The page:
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For their own good
Fifty years ago, they were screwed-up kids sent to the Florida School for Boys to be straightened out. But now they are screwed-up men, scarred by the whippings they endured. Read the story and see a video and portrait gallery.
SEMINOLE - It was this moment, with her schoolmates hugging her and her teammates dancing around and laughing, that brought Tessa MacGregor back.
It was this moment, a region championship win over Seminole that sends East Lake to it's first state final four, that pushed her through rehab.
It was this moment that brought the feeling back in her legs, that filled her with the desire to play again, that stoked her fire.
"My senior year, can you believe this?" she asked.
But a few weeks ago?
This moment, history has told us, has always belonged to Palm Harbor University.
The past four years, it was PHU - East Lake's arch-rival on the pitch - that won this game and advanced to the state finals.
Last year, the Hurricanes ended East Lake's season in this very game.
"Frustrating," MacGregor said. "It seems like it's been like that all our lives."
It's one of the reasons she wanted to come back so badly for her final season, even after her legs went numb last December and she had to be rushed in for emergency surgery, wiping out her junior season.
A previous back injury had only worsened, and one day, she couldn't walk.
"A goalkeeper tackled me," she said. "Herniated disk."
But after watching MacGregor play, watching her fire and her determination, you have to ask: are you sure it wasn't you who tackled the keeper?
"Well, kind of," she admits sheepishly. "It was a breakaway. She had to stop me."
These days, it seems, no one can stop her or the Eagles, who will head to Fort Lauderdale for a state semifinal.
They are the last team standing in Class 5A, having disposed of PHU and Seminole, teams with a combined record of 35-3-3 record, in a four-day span.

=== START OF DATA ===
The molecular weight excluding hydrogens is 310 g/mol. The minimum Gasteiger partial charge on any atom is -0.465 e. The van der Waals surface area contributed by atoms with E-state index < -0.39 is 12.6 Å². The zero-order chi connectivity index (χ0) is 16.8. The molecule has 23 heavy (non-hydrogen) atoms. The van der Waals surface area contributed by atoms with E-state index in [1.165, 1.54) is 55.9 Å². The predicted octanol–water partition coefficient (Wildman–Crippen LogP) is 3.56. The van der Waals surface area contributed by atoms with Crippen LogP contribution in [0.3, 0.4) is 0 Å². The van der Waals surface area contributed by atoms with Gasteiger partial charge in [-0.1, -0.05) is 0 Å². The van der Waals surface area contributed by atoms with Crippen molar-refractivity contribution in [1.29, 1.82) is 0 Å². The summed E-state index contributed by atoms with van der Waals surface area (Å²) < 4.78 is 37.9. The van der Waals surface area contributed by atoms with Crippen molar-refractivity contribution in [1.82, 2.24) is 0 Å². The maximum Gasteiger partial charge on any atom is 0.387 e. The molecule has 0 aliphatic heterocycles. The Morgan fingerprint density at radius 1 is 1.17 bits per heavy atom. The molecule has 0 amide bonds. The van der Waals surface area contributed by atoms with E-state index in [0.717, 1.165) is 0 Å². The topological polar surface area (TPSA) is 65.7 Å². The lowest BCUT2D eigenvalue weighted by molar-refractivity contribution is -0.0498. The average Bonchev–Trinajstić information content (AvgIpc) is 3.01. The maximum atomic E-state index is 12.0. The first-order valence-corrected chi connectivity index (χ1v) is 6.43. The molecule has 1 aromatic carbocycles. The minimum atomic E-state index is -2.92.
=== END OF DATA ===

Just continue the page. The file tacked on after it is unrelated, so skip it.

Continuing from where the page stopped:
"It's always been about PHU and Seminole," she said, "And we kicked both their butts 3-0."
She said her team watched the video of the win over PHU before going out and beating Seminole.
But you get the sense MacGregor hardly needed that to fire her up.
She will play on a partial scholarship next year at North Georgia College, but until this season, this game, there was unfinished business gnawing at her.
And not just her, but keeper Ali Burnham, a rock in net Friday.
Tara Petzoldt, a key contributor to three straight playoff shutouts.
Leah Fisher, who played with a sore right hamstring but scored the first goal anyway.
And Alicia Nalley, who's powerful left leg would not be denied - in one three-minute stretch, she rifled three bullets at the keeper, the last one finally getting through for a 2-0 lead.
"It's all of us," MacGregor said. "This is what we've been trying for."
That is why, when coach Raleigh Daves took her out of a game well in hand with four minutes remaining, MacGregor yelled and yanked her jersey out of her shorts.
After a few moments, she turned back around, walked to the edge of the field and started cheering.
The final whistle blew, and the moment arrived, and it felt just like she thought it might.
She took off toward her teammates, towards the onrushing East Lake fans, lost in a pile of bodies.